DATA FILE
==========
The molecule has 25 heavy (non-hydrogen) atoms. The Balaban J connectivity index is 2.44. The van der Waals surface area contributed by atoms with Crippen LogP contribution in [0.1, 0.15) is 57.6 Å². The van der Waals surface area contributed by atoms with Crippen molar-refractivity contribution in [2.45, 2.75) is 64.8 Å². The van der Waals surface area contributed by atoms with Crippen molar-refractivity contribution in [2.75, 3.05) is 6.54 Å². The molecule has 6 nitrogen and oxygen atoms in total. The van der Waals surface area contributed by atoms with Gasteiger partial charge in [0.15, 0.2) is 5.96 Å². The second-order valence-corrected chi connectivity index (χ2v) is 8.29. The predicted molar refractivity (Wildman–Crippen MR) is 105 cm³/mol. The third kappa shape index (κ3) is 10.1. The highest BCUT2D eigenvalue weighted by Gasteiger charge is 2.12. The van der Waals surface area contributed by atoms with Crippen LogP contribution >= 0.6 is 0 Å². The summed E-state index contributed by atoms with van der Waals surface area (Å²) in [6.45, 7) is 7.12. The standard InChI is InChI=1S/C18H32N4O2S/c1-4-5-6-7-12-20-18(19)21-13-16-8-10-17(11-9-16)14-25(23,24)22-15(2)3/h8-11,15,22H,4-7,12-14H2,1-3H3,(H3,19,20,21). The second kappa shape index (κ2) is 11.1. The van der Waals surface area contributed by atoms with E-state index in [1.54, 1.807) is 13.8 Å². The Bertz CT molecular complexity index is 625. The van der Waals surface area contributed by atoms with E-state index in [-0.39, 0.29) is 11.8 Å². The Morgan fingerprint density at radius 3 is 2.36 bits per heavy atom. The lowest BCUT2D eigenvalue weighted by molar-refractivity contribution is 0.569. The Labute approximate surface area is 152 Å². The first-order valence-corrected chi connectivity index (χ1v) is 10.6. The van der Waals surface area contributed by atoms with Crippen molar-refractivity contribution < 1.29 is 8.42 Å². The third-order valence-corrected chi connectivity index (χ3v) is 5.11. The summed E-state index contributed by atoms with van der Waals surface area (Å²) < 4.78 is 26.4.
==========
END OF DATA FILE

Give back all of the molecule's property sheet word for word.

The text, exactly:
The molecule has 25 heavy (non-hydrogen) atoms. The Balaban J connectivity index is 2.44. The van der Waals surface area contributed by atoms with Crippen LogP contribution in [0.1, 0.15) is 57.6 Å². The van der Waals surface area contributed by atoms with Crippen molar-refractivity contribution in [2.45, 2.75) is 64.8 Å². The van der Waals surface area contributed by atoms with Crippen molar-refractivity contribution in [2.75, 3.05) is 6.54 Å². The molecule has 6 nitrogen and oxygen atoms in total. The van der Waals surface area contributed by atoms with Gasteiger partial charge in [0.15, 0.2) is 5.96 Å². The second-order valence-corrected chi connectivity index (χ2v) is 8.29. The predicted molar refractivity (Wildman–Crippen MR) is 105 cm³/mol. The third kappa shape index (κ3) is 10.1. The highest BCUT2D eigenvalue weighted by Gasteiger charge is 2.12. The van der Waals surface area contributed by atoms with Crippen LogP contribution >= 0.6 is 0 Å². The summed E-state index contributed by atoms with van der Waals surface area (Å²) in [6.45, 7) is 7.12. The standard InChI is InChI=1S/C18H32N4O2S/c1-4-5-6-7-12-20-18(19)21-13-16-8-10-17(11-9-16)14-25(23,24)22-15(2)3/h8-11,15,22H,4-7,12-14H2,1-3H3,(H3,19,20,21). The second kappa shape index (κ2) is 11.1. The van der Waals surface area contributed by atoms with E-state index in [1.54, 1.807) is 13.8 Å². The Bertz CT molecular complexity index is 625. The van der Waals surface area contributed by atoms with E-state index in [-0.39, 0.29) is 11.8 Å². The Morgan fingerprint density at radius 3 is 2.36 bits per heavy atom. The lowest BCUT2D eigenvalue weighted by molar-refractivity contribution is 0.569. The Labute approximate surface area is 152 Å². The first-order valence-corrected chi connectivity index (χ1v) is 10.6. The van der Waals surface area contributed by atoms with Crippen molar-refractivity contribution < 1.29 is 8.42 Å². The third-order valence-corrected chi connectivity index (χ3v) is 5.11. The summed E-state index contributed by atoms with van der Waals surface area (Å²) < 4.78 is 26.4.